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Following the gradient of a classifier model — a model that learns p(y|x) — in image space results in adversarial or fooling images (Szegedy et al, 2013, Nguyen et al, 2014). Adding a p(x) prior containing just a few simple, hand-coded terms can produce images that are much more recognizable (Yosinski et al, 2015), but there are three problems that prevent this approach from being a Magnificent and Consistent Generative Model:

- (a) the colors (and other image stats) are all wrong,
- (b) the images produced have little diversity, and
- (c) the model is not consistent, because the p(x) was just hacked together (not learned), and because the sampler was also just a hacked together for loop.

For the last two years we’ve been trying to solve these problems. Our NIPS 2016 paper “Synthesizing the preferred inputs for neurons in neural networks via deep generator networks (Nguyen et al. 2016)”, solves problem (a) by using the Generator network of Dosovitskiy et al, 2016, trained with DeepSim loss (image reconstruction + code reconstruction + GAN loss), which results in much more realistic colors and images.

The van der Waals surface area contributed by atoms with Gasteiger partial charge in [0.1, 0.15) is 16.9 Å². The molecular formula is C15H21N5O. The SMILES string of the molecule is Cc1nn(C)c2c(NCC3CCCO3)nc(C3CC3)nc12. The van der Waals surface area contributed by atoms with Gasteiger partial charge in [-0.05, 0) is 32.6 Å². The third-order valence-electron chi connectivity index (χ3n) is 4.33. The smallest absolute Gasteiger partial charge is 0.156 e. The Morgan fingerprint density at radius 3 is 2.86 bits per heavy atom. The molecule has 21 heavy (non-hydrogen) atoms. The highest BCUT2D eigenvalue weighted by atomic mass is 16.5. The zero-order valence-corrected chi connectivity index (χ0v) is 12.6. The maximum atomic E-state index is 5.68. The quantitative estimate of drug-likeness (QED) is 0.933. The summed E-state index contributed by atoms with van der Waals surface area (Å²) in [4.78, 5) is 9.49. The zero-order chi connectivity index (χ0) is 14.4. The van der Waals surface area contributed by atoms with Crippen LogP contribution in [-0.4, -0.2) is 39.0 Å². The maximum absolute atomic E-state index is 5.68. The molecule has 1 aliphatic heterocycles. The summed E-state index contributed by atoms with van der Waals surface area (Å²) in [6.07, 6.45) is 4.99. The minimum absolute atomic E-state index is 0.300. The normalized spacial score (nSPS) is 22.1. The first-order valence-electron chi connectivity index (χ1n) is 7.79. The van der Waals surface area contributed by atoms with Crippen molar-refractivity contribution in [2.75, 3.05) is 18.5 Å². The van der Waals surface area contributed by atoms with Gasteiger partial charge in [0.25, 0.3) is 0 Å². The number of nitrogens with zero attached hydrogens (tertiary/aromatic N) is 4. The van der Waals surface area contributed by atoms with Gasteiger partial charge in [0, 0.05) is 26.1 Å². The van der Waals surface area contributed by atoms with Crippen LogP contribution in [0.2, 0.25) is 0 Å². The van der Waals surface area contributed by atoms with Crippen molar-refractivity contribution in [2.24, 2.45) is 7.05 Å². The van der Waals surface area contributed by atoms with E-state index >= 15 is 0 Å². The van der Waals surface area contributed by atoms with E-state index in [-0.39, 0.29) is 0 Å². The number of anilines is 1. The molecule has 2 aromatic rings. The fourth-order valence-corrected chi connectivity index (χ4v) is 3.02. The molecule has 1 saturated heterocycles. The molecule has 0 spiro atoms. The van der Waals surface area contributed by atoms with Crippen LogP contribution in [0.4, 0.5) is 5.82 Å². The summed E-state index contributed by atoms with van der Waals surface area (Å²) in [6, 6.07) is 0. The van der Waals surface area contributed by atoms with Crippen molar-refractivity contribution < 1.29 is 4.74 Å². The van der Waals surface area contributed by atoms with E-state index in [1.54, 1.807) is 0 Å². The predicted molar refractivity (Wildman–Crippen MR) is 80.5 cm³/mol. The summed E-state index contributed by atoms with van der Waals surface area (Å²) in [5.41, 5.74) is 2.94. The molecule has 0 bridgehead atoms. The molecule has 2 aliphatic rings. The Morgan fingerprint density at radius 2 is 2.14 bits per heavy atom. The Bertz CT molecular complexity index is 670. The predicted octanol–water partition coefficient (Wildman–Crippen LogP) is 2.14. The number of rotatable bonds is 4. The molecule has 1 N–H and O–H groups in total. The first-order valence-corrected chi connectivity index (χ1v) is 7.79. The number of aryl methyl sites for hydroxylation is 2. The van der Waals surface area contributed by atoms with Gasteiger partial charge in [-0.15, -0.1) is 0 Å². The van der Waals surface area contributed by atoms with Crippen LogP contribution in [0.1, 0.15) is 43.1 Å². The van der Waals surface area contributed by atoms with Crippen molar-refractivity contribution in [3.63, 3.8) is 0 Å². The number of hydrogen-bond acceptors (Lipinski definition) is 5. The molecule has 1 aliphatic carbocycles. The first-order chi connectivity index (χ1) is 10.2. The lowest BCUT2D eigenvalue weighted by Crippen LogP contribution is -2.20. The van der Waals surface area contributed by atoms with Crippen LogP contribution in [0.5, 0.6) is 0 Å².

This paper — PPGN — solves (b) and (c) by formalizing the sampling procedure as an approximate Langevin MCMC sampler, revealing that a noise term should be added and giving which exact gradients are appropriate: grad log p(x) and grad log p(y|x), the latter term slightly different from the logit gradient that has been used in the past. It turns out that using the correct terms, albeit with manually tuned ratios, results in even better samples. The chain mixes quickly too (see video below), which is a bit weird and surprising.

The approach is dubbed “Plug & Play Generative Networks” because the p(x) and p(y|x) halves can be decoupled, allowing one to transform any classifier p’(y|x) into a generative network by combining it with the p(x) generator half. Intuitively, the performance of the resulting PPGN will be good if the x distributions between the two training sets match and worse to the extent that they do not match. However, as the general success of transfer learning would suggest, it seems to work fairly well even when transferring a generator learned on ImageNet to classifiers learned on different datasets. This even holds when transferring to a caption model, a particularly compelling use case that allows one to transform an image → text caption model into a text → image model without any extra training.

Posted December 4, 2016.